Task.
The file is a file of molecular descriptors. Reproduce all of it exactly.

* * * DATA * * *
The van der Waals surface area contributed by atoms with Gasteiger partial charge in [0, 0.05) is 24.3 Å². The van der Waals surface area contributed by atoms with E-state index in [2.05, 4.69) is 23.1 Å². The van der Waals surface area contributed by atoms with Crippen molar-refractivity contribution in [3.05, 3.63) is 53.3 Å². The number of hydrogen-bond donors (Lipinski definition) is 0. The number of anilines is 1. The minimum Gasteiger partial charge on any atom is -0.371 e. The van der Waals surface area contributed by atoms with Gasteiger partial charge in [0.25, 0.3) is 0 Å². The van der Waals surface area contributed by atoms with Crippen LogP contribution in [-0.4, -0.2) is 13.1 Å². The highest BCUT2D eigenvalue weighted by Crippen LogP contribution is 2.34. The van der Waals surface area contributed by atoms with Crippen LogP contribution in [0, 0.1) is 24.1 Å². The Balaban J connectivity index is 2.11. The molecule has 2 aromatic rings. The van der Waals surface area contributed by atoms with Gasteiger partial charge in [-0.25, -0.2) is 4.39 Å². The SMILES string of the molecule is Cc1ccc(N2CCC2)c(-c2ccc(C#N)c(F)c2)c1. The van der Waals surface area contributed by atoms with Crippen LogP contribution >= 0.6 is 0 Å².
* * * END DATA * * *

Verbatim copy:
The van der Waals surface area contributed by atoms with Gasteiger partial charge in [0, 0.05) is 24.3 Å². The van der Waals surface area contributed by atoms with E-state index in [2.05, 4.69) is 23.1 Å². The van der Waals surface area contributed by atoms with Crippen molar-refractivity contribution in [3.05, 3.63) is 53.3 Å². The number of hydrogen-bond donors (Lipinski definition) is 0. The number of anilines is 1. The minimum Gasteiger partial charge on any atom is -0.371 e. The van der Waals surface area contributed by atoms with Gasteiger partial charge in [0.25, 0.3) is 0 Å². The van der Waals surface area contributed by atoms with Crippen LogP contribution in [-0.4, -0.2) is 13.1 Å². The highest BCUT2D eigenvalue weighted by Crippen LogP contribution is 2.34. The van der Waals surface area contributed by atoms with Crippen LogP contribution in [0, 0.1) is 24.1 Å². The Balaban J connectivity index is 2.11. The molecule has 2 aromatic rings. The van der Waals surface area contributed by atoms with Gasteiger partial charge in [-0.25, -0.2) is 4.39 Å². The SMILES string of the molecule is Cc1ccc(N2CCC2)c(-c2ccc(C#N)c(F)c2)c1. The van der Waals surface area contributed by atoms with Crippen LogP contribution >= 0.6 is 0 Å².